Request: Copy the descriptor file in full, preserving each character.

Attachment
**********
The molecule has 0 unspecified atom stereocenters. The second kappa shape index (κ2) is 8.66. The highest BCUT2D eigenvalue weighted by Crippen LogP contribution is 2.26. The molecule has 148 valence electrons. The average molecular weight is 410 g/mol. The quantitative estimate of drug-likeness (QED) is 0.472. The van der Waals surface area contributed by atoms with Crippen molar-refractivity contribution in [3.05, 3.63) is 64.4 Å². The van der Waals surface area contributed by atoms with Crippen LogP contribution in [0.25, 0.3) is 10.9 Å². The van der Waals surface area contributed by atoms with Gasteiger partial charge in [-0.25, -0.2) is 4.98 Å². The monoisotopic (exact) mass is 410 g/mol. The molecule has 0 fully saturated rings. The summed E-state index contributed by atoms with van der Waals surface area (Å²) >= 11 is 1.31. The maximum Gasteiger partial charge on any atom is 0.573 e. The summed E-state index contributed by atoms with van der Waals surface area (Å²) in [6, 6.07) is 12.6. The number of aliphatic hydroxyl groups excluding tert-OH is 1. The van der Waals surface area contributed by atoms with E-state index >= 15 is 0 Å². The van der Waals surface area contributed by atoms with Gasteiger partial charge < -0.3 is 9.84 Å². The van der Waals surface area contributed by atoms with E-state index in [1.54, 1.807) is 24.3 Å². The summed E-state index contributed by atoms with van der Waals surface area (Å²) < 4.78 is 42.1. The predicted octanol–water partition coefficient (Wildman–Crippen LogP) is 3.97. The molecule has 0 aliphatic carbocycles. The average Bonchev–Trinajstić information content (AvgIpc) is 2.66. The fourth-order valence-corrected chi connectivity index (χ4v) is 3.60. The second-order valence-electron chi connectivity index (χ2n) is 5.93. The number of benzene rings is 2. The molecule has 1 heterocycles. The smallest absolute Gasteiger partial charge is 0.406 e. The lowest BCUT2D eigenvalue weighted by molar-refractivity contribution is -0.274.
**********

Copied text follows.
The molecule has 0 unspecified atom stereocenters. The second kappa shape index (κ2) is 8.66. The highest BCUT2D eigenvalue weighted by Crippen LogP contribution is 2.26. The molecule has 148 valence electrons. The average molecular weight is 410 g/mol. The quantitative estimate of drug-likeness (QED) is 0.472. The van der Waals surface area contributed by atoms with Crippen molar-refractivity contribution in [3.05, 3.63) is 64.4 Å². The van der Waals surface area contributed by atoms with Crippen LogP contribution in [0.25, 0.3) is 10.9 Å². The van der Waals surface area contributed by atoms with Gasteiger partial charge in [-0.25, -0.2) is 4.98 Å². The monoisotopic (exact) mass is 410 g/mol. The molecule has 0 fully saturated rings. The summed E-state index contributed by atoms with van der Waals surface area (Å²) >= 11 is 1.31. The maximum Gasteiger partial charge on any atom is 0.573 e. The summed E-state index contributed by atoms with van der Waals surface area (Å²) in [6, 6.07) is 12.6. The number of aliphatic hydroxyl groups excluding tert-OH is 1. The van der Waals surface area contributed by atoms with E-state index >= 15 is 0 Å². The van der Waals surface area contributed by atoms with Gasteiger partial charge < -0.3 is 9.84 Å². The van der Waals surface area contributed by atoms with E-state index in [1.54, 1.807) is 24.3 Å². The summed E-state index contributed by atoms with van der Waals surface area (Å²) < 4.78 is 42.1. The predicted octanol–water partition coefficient (Wildman–Crippen LogP) is 3.97. The molecule has 0 aliphatic carbocycles. The average Bonchev–Trinajstić information content (AvgIpc) is 2.66. The fourth-order valence-corrected chi connectivity index (χ4v) is 3.60. The second-order valence-electron chi connectivity index (χ2n) is 5.93. The number of benzene rings is 2. The molecule has 1 heterocycles. The smallest absolute Gasteiger partial charge is 0.406 e. The lowest BCUT2D eigenvalue weighted by molar-refractivity contribution is -0.274.